- The velocity is obtained from the time-of-flight measurement
of refracted pulses, from either detector.
- The diameter of the particle is determined from the time of
flight of reflected pulses between the two detectors.
- The refractive index is obtained from the ratio of the time
of flight of the refracted pulse and the reflected pulse between
the two detectors.
The minimum measurable particle diameter with this
configuration is estimated at about 0.2 times the sheet thickness.
Eventually the pulses become so broad that they merge,
resulting in an inability to measure the velocity accurately.
This method potentially gives oil companies another
benefit: The refraction index allows operators to distinguish between
actual gas bubbles and other debris floating around in the drilling
"Little bits of rock and such will give you
pulses on the detectors and you need to be able to detect the difference,"
Waterman said. "By knowing the refractive index of gas you
can tell exactly when you have a gas bubble."
Show Me the Money
Initially the Reading University researchers used
the laser pulse displacement method to measure gas bubbles in a
large glass column in the laboratory. After fine-tuning the system
they moved on to water droplets.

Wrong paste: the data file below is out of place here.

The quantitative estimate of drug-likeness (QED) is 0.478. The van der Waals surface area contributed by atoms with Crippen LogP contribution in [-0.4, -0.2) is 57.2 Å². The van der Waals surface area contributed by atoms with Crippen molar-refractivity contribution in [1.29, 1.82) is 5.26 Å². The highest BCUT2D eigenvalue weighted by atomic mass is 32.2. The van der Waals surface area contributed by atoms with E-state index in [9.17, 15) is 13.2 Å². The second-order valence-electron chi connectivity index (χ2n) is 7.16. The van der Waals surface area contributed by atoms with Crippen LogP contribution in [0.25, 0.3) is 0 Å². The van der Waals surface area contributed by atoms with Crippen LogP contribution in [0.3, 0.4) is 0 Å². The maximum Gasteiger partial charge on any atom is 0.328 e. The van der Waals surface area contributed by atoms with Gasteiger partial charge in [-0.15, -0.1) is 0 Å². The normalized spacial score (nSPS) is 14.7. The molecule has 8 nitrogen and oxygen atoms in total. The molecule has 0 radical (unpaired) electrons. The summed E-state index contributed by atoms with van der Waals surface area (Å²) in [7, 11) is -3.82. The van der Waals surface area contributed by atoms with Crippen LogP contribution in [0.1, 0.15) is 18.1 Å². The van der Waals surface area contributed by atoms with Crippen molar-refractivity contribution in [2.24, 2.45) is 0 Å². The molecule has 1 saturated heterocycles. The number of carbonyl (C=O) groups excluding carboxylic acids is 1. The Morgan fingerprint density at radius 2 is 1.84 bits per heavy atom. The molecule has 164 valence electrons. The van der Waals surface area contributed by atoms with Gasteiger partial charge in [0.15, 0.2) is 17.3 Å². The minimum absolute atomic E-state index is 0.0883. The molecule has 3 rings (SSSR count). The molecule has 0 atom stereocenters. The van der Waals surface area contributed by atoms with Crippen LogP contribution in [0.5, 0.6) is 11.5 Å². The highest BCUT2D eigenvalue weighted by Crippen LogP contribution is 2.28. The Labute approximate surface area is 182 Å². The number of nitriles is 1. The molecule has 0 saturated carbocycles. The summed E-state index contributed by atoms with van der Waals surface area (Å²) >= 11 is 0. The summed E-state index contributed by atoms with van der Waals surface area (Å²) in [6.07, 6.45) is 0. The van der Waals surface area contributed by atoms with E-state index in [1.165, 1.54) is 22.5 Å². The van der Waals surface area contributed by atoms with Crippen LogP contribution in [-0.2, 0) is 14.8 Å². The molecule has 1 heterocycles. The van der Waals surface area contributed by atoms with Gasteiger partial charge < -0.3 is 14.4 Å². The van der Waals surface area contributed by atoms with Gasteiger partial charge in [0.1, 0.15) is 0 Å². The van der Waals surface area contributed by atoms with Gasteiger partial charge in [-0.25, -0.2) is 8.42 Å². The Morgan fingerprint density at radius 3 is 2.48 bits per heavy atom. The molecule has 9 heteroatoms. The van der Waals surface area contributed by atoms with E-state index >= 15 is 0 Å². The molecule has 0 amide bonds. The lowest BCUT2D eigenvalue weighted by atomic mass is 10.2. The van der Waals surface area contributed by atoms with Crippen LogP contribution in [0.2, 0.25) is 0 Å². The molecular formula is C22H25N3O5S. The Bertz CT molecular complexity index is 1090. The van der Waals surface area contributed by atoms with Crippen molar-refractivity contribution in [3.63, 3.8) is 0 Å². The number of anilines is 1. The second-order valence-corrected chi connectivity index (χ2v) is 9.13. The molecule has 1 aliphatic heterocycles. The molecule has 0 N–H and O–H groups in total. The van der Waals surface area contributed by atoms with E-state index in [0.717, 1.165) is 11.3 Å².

That laboratory experiment used a laser with a beam
diameter of 1.5 millimeters, and the beam was split by a 20 lines
millimeter diffraction grating, followed by a 40-millimeter focal
length, cylindrical lens to create three laser sheets approximately
one millimeter in thickness and 10 millimeters wide.
The average spacing of the three laser sheets was
five millimeters along the direction in which the droplets fell.
Two photodiode detectors without receiving optics
were located at 80 millimeters from the point of intersection of
the falling line and the central laser sheet.
The nominal diameter of the water droplets was estimated
by determining the volume of 200 droplets and the average diameter
of water droplets were 5.78 millimeters. A typical recording signal
was captured on a waveform recorder. The experiment confirmed the
validity of the theory behind the new pulse displacement method.
Unfortunately, the project has not advanced past
the laboratory stage due to funding limitations.
"It would be nice to develop the system further
- to commercially develop the method - but until additional industry
funding becomes available we are limited," Waterman said. "While
we know the science is viable, converting the method for downhole
application would take a good deal of work."
The most challenging aspect of converting the system
for field use, he said, would be developing the best way to withstand
the downhole environment.
"Fiber optics is certainly the best option to
deliver the tool downhole," he continued, "and the one
advantage this system would have over other downhole sensors is
the fiber optic cable would simply be delivering the laser light
downhole - the sensors and other equipment would still be on the
He believes it would take another three years to
finalize a commercial instrument, but added that "this technology
could potentially save the oil industry millions of pounds a year
in blowout prevention.
"The earliest possible detection of potentially
dangerous blowouts is the key to this method."